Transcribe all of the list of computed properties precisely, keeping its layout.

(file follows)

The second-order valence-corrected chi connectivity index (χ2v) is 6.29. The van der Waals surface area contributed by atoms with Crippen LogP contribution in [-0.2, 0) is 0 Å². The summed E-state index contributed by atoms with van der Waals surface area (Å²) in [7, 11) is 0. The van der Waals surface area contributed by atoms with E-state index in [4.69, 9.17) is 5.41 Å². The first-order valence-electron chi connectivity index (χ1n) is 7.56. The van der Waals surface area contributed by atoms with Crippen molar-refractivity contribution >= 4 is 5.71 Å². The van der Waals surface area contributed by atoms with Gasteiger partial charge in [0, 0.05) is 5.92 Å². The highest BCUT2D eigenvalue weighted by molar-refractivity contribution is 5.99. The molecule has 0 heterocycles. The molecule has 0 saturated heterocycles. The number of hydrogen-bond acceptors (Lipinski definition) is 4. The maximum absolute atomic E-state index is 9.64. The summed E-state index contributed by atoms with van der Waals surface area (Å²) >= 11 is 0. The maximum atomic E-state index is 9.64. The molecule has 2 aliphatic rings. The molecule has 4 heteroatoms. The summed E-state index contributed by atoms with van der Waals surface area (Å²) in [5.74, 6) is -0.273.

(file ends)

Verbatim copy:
The second-order valence-corrected chi connectivity index (χ2v) is 6.29. The van der Waals surface area contributed by atoms with Crippen LogP contribution in [-0.2, 0) is 0 Å². The summed E-state index contributed by atoms with van der Waals surface area (Å²) in [7, 11) is 0. The van der Waals surface area contributed by atoms with E-state index in [4.69, 9.17) is 5.41 Å². The first-order valence-electron chi connectivity index (χ1n) is 7.56. The van der Waals surface area contributed by atoms with Crippen molar-refractivity contribution >= 4 is 5.71 Å². The van der Waals surface area contributed by atoms with Gasteiger partial charge in [0, 0.05) is 5.92 Å². The highest BCUT2D eigenvalue weighted by molar-refractivity contribution is 5.99. The molecule has 0 heterocycles. The molecule has 0 saturated heterocycles. The number of hydrogen-bond acceptors (Lipinski definition) is 4. The maximum absolute atomic E-state index is 9.64. The summed E-state index contributed by atoms with van der Waals surface area (Å²) >= 11 is 0. The maximum atomic E-state index is 9.64. The molecule has 2 aliphatic rings. The molecule has 4 heteroatoms. The summed E-state index contributed by atoms with van der Waals surface area (Å²) in [5.74, 6) is -0.273.